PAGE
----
Corporate Injustice - An Interview with Penny Gentieu by Brad Holland Case Commentary by Stephen Filler, Esq.

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In January 2000, photographer Penny Gentieu sued Getty Images for breach of contract, breach of fiduciary responsibility and copyright infringement. She alleged, among other things, that Getty had licensed her pictures beyond the scope of its authority, infringed her copyrights by art directing other photographers to copy her images and failed to honor their obligation as her agent to market her work properly. When Gentieu appealed the case to a higher court, Getty proved how a corporation can use the "brute force" of the courts to prevail. At Getty's request, the judge ordered Gentieu to immediately pay Getty's legal fees of $728,308.23. Unless she did, Getty demanded that Gentieu surrender to them her photographs, negatives and copyrights. Faced with financial ruin and the loss of her life's work, Penny Gentieu dropped her appeal.

Last year, photographer Penny Gentieu lost a 3 year legal battle with corporate giant Getty Images (Gentieu v.Tony Stone Images/Chicago Inc. et al, 255 F. Supp. 2d 838 N.D. Ill, 2003). The court decision that ended the case may haunt illustrators and photographers for decades.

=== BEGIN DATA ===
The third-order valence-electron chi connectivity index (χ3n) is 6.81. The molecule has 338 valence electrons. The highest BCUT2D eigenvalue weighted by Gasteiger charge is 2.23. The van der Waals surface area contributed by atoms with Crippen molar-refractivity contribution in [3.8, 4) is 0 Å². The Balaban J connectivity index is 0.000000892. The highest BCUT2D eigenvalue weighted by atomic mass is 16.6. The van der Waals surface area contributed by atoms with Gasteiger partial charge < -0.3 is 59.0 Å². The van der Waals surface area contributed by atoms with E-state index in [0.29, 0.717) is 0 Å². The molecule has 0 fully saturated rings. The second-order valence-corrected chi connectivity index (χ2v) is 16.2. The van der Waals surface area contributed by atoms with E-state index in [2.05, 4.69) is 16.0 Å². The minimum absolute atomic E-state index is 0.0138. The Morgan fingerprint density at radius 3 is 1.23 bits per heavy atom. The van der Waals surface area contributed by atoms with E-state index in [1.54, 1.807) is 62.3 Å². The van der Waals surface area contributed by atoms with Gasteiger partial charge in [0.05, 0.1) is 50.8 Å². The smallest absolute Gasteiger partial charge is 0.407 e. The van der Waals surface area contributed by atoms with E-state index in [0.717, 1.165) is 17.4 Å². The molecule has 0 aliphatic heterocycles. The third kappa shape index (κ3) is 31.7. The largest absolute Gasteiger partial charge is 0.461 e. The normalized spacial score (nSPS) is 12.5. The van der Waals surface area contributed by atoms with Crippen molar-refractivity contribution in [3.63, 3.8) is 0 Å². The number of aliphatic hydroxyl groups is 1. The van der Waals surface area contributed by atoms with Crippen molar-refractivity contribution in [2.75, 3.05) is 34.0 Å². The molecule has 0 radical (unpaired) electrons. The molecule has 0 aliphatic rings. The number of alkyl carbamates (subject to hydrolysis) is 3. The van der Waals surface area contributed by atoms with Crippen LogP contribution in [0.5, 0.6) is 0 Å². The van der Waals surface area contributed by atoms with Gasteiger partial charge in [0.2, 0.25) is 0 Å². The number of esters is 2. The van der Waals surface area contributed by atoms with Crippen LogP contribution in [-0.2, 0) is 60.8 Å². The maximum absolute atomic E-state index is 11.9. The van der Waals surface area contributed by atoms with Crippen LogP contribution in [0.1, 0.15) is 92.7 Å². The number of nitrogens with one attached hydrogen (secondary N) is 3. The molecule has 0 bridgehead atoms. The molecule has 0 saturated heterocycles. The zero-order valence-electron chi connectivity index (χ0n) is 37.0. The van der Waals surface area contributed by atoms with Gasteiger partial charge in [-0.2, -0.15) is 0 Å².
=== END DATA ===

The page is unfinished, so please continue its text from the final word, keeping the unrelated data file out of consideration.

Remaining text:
"The strong-arm tactics, employed by U.S. District Court Judge Milton Shadur not only denied Gentieu a fair forum to fully litigate her dispute," writes copyright attorney Stephen Filler. "It will likely discourage other artists from protecting their rights against the entertainment media."

Getty's victory is all the more astonishing when one considers that Getty, as Gentieu's agent, refused to market Gentieu's photos on their website, instead servicing their clients with commissioned look alikes, and that Getty withheld $100,000 in unpaid licenses from Gentieu until years into the lawsuit.

Now Penny Gentieu tells the story behind this unsettling case in an extended discussion with Brad Holland. "Corporate Injustice, An Interview with Penny Gentieu," is available at the Illustrators' Partnership website:

To put the case in its legal context, you can also read: "Gentieu Litigation Shows Brute Force of the Courts" by attorney Stephen Filler, Esq. The article, written for the IPA, discusses the inexplicable behavior of the court in denying Gentieu a jury trial for her serious allegations of contract violation and copyright infringement:

For those who would like to discuss this case, please visit the IPA Town Hall forum. The IPA Town Hall is an open forum available to the visual arts community. If you wish to discuss this case or share opinions about other issues, you are cordially invited to join us at:


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